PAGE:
Medline ® Abstract for Reference 152
of 'Complementary and alternative therapies for cancer'
Massage therapy versus simple touch to improve pain and mood in patients with advanced cancer: a randomized trial.
Kutner JS, Smith MC, Corbin L, Hemphill L, Benton K, Mellis BK, Beaty B, Felton S, Yamashita TE, Bryant LL, Fairclough DL
Ann Intern Med. 2008;149(6):369.
BACKGROUND: Small studies of variable quality suggest that massage therapy may relieve pain and other symptoms.
OBJECTIVE: To evaluate the efficacy of massage for decreasing pain and symptom distress and improving quality of life among persons with advanced cancer.
DESIGN: Multisite, randomized clinical trial.
SETTING: Population-based Palliative Care Research Network.
PATIENTS: 380 adults with advanced cancer who were experiencing moderate-to-severe pain; 90% were enrolled in hospice.
INTERVENTION: Six 30-minute massage or simple-touch sessions over 2 weeks.
MEASUREMENTS: Primary outcomes were immediate (Memorial Pain Assessment Card, 0- to 10-point scale) and sustained (Brief Pain Inventory [BPI], 0- to 10-point scale) change in pain. Secondary outcomes were immediate change in mood (Memorial Pain Assessment Card) and 60-second heart and respiratory rates and sustained change in quality of life (McGill Quality of Life Questionnaire, 0- to 10-point scale), symptom distress (Memorial Symptom Assessment Scale, 0- to 4-point scale), and analgesic medication use (parenteral morphine equivalents [mg/d]). Immediate outcomes were obtained just before and after each treatment session. Sustained outcomes were obtained at baseline and weekly for 3 weeks.
RESULTS: 298 persons were included in the immediate outcome analysis and 348 in the sustained outcome analysis. A total of 82 persons did not receive any allocated study treatments (37 massage patients, 45 control participants). Both groups demonstrated immediate improvement in pain (massage, -1.87 points [95% CI, -2.07 to -1.67 points]; control, -0.97 point [CI, -1.18 to -0.76 points]) and mood (massage, 1.58 points [CI, 1.40 to 1.76 points]; control, 0.97 point [CI, 0.78 to 1.16 points]). Massage was superior for both immediate pain and mood (mean difference, 0.90 and 0.61 points, respectively; P<0.001). No between-group mean differences occurred over time in sustained pain (BPI mean pain, 0.07 point [CI, -0.23 to 0.37 points]; BPI worst pain, -0.14 point [CI, -0.59 to 0.31 points]), quality of life (McGill Quality of Life Questionnaire overall, 0.08 point [CI, -0.37 to 0.53 points]), symptom distress (Memorial Symptom Assessment Scale global distress index, -0.002 point [CI, -0.12 to 0.12 points]), or analgesic medication use (parenteral morphine equivalents, -0.10 mg/d [CI,-0.25 to 0.05 mg/d]).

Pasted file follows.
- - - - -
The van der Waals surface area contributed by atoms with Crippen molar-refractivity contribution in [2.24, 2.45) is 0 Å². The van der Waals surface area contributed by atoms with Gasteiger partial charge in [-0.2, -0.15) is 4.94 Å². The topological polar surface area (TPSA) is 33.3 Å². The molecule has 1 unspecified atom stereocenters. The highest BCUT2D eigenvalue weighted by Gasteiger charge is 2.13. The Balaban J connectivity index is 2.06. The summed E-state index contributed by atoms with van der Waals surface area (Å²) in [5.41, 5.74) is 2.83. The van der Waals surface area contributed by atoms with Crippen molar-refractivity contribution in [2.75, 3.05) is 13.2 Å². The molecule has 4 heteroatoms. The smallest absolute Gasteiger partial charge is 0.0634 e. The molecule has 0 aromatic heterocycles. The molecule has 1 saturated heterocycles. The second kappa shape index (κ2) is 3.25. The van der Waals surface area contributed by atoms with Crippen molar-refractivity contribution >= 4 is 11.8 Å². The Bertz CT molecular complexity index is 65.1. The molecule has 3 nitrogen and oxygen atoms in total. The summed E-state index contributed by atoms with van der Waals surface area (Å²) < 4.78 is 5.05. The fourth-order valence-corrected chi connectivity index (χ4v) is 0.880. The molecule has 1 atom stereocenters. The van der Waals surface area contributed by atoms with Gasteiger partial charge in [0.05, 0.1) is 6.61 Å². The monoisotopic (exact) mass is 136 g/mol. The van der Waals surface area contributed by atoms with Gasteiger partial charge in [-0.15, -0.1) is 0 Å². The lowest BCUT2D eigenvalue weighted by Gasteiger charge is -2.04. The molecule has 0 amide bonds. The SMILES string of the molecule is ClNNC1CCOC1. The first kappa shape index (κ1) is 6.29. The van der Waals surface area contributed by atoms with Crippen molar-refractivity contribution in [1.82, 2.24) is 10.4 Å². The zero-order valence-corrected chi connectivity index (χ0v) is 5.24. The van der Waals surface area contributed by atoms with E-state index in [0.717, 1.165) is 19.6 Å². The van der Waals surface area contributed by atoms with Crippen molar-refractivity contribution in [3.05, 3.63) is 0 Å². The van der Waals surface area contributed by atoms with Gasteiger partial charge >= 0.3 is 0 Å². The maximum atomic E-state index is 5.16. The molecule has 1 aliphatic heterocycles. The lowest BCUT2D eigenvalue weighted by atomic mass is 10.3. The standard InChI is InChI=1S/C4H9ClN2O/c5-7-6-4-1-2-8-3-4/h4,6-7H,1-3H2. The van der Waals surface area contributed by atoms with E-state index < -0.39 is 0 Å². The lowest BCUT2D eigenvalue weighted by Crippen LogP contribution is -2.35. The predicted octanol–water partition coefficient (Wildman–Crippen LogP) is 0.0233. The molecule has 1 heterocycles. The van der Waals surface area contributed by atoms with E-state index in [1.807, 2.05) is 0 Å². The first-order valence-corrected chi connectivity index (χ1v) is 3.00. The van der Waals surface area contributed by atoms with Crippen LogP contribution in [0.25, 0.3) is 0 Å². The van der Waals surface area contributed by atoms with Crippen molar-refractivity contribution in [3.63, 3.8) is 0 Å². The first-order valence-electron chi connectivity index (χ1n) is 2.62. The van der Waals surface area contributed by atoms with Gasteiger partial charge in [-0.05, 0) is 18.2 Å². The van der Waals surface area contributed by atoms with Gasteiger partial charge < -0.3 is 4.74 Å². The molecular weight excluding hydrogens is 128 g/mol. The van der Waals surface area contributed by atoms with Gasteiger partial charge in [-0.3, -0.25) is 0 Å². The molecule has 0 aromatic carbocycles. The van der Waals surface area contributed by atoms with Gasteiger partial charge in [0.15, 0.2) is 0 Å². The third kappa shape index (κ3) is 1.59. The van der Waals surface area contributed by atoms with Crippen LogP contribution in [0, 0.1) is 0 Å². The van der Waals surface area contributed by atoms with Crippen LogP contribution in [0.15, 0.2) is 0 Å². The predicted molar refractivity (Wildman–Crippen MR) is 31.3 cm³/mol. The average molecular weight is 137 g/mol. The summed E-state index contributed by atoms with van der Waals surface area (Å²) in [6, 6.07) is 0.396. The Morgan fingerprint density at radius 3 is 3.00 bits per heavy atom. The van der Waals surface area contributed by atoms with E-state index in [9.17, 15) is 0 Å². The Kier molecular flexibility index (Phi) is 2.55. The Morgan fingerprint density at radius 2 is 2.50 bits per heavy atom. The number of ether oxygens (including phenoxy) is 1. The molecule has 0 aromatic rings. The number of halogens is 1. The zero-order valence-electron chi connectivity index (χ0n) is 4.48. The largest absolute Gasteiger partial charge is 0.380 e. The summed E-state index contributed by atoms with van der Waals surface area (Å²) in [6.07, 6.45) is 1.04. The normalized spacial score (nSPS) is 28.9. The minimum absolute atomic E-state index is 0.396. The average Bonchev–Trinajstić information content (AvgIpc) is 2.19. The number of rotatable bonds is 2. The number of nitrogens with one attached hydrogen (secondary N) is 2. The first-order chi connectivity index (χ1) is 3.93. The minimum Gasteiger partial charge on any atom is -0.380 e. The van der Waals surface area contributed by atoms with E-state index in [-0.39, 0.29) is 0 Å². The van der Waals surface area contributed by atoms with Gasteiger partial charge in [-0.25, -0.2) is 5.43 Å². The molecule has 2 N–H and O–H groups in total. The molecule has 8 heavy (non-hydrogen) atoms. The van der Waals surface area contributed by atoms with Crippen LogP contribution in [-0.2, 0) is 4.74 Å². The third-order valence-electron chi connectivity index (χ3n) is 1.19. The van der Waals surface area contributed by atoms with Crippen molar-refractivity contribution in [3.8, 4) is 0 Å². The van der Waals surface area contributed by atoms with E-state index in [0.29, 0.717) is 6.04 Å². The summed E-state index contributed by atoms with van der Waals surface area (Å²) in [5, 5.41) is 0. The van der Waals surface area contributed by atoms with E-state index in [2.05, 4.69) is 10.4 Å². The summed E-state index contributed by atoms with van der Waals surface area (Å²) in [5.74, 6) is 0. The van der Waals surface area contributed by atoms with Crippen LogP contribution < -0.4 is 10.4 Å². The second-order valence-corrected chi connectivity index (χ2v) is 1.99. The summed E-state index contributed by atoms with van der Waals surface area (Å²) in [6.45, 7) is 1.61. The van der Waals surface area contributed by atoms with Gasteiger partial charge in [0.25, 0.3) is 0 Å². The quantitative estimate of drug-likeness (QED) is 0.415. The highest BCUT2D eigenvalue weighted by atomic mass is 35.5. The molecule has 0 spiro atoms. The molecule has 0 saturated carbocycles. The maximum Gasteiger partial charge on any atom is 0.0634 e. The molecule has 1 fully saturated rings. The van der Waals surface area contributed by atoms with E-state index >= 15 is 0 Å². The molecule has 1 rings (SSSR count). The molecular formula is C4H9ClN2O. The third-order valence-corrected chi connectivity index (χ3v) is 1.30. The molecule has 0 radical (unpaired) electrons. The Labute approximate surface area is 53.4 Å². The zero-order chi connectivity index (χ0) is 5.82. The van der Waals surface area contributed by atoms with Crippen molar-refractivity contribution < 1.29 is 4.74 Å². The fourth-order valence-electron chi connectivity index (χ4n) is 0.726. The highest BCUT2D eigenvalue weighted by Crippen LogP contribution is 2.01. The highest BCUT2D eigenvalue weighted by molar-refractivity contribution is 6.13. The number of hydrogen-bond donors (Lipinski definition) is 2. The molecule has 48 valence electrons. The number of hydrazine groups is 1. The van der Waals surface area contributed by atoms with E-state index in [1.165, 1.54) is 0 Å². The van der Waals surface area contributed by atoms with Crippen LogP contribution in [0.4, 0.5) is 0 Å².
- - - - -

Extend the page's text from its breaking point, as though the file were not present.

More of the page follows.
LIMITATIONS: The immediate outcome measures were obtained by unblinded study therapists, possibly leading to reporting bias and the overestimation of a beneficial effect. The generalizability to all patients with advanced cancer is uncertain. The differential beneficial effect of massage therapy over simple touch is not conclusive without a usual care control group.
CONCLUSION: Massage may have immediately beneficial effects on pain and mood among patients with advanced cancer. Given the lack of sustained effects and the observed improvements in both study groups, the potential benefits of attention and simple touch should also be considered in this patient population.
School of Medicine, College of Nursing, University of Colorado Denver, Denver and Aurora, Colorado, USA. email@example.com